(spoiler alert - this review includes comments in paragraph 3 that reveal the outcomes of the swims. Please feel free to click away and come back later if you prefer not to know in advance).
I finally had the chance to watch the recently released documentary, Driven - a film by Ben Pitterle and Brian Hall from Element 8 Productions about marathon swimming, focusing on swims by teenager Fiona Goh, novice swimmer, mother and insurance company worker, Cherie Edborg, and experienced marathon swimmer, blogger and co-founder of the Marathon Swimmers Forum, Evan Morrison. All of the swims are under the auspices of the Santa Barbara Channel Swimming Association; both Goh and Edberg are taking on the 12.5 mile swim from Anacapa to Oxnard, and Morrison is attempting the 19 miles from Santa Cruz to Oxnard. The story of the three protagonists is told through a mix of documentary footage of training and the swims themselves, first person narration to camera by the swimmers and unseen narrator commentary, all punctuated by lengthy and engaging extracts of interviews with marathon swimming veterans Ned Denison, Scott Zornig, Steve Munatones and David Yudovin. The film is visually stunning, and I defy anyone not to want to pack up their stuff and move to southern California immediately to spend the rest of their lives swimming in the beautiful waters there. I spent most of the film plotting such an escape; every cell in my body wanted to go swimming while I was watching it (but then I am currently in a very advanced state of swim OW swim deprivation and am therefore easily provoked).
I have to confess that I have been putting off watching it. The trailer for the film tends to focus on the risk, isolation, challenge and hardship of swimming; it makes perfect sense in terms of attracting the attention of potential audiences, but it's not a representation of swimming that I necessarily enjoy. But the film itself is a different kettle of fish, capturing splendidly the swirling mix of pleasures, excitement, nervousness, discomfort and occasional outright misery of a long swim. Indeed, the reality of marathon swims is that they are usually long enough to experience many emotions and sensations, the fluctuating melange of which constitutes the experience of the sport rather than any single element. Capturing this is the film's greatest accomplishment in my view.
There were many striking moments for me: the sight of Morrison floundering confusedly in the churning darkness, and the palpable despair that he was projecting through the swimming body, is painful to watch, especially in such a supremely elegant and powerful swimmer; the delight of Edberg in her accomplishments and her radiating, somewhat surprised, love of the water; Goh's bravely accepting resignation after being pulled from the water having given everything that she had to give; the attentive concern of the crews and observers tasked with taking care of the swimmers and keeping them safe; the beautiful water, its wildlife and the stunning coastline and islands. I am sure that I'm not the only swimmer who saw her own experiences - good and bad - reflected in those of the swimmers in the film, and watching was an act of constant snaps of visceral recognition and bodily memories of the triumphs of finishing, the frustrations of a goal not achieved, the torture of knowing that you could just get out, and the unparalleled lusciousness of the water.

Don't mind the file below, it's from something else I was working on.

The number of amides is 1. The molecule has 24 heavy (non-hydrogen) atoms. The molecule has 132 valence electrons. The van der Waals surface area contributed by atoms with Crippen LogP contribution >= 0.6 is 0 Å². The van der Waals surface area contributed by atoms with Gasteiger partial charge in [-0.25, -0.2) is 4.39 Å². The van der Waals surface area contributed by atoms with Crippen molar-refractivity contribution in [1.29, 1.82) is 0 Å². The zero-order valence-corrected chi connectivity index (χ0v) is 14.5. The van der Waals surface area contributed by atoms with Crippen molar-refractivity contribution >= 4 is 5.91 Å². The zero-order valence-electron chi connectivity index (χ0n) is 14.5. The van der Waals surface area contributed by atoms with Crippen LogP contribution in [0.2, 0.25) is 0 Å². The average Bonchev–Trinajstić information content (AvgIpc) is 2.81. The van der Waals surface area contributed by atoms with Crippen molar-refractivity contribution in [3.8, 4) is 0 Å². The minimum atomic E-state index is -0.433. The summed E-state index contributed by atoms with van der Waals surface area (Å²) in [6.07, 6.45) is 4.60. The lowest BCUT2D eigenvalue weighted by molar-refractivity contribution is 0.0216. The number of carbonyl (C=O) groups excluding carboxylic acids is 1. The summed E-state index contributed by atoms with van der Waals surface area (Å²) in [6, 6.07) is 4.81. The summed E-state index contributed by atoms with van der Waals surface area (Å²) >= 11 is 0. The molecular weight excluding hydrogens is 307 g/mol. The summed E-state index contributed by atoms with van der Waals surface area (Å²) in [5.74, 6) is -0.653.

There are also some very situationally specific touches that make this less a film about marathon swimming per se, and more about marathon swimming in southern California (and I don't mean this as a criticism - I liked the specificity and focus). To northern European eyes, for example, or anyone whose marathon swimming experience comes primarily from the English Channel, they will have been drooling at the bright blue skies, glistening water and luxuriously sandy beaches; the use of accompanying kayaks is also a practice that is alien to English Channel swimming and which (from my experience at least) fundamentally changes the dynamics of a swim. I think it's a useful reminder that even where rules are standardised across marathon swims, the experience of each swim is always gloriously particular, influenced by locally accepted practices, environments and the manifold vagaries of what happens on the day.
I had a couple of small reservations. I would have liked to have seen some female swimmers among the veteran commentators - it is great to see female swimmers play such a major role in the film, but it would also have been nice to have a woman's voice among the experts to illustrate the depth and breadth of female expertise and experience that exists within the sport, especially since both of the women featured were relative novices. I would also have liked to have heard more from the crews, who have a unique perspective on swims that is easily overlooked; indeed, the responsibility that they take on, as well as their own sleep deprivation, seasickness, cold and other discomforts are as much a part of the sport as the aching shoulders and nauseated stomach of the swimmer.
But it is a really great watch that does a fantastic job of capturing the compelling pleasures and hardships that constitute marathon swimming. You can buy it here for just under $13; swimmers will eat it up, and non-swimmers might find in it clues to what draws their intoxicated, addicted friends and loved ones to the open water. And if that doesn't pique your interest, the beautiful shots of strings of salps, passing mola mola or scores of bat rays sailing gracefully below will.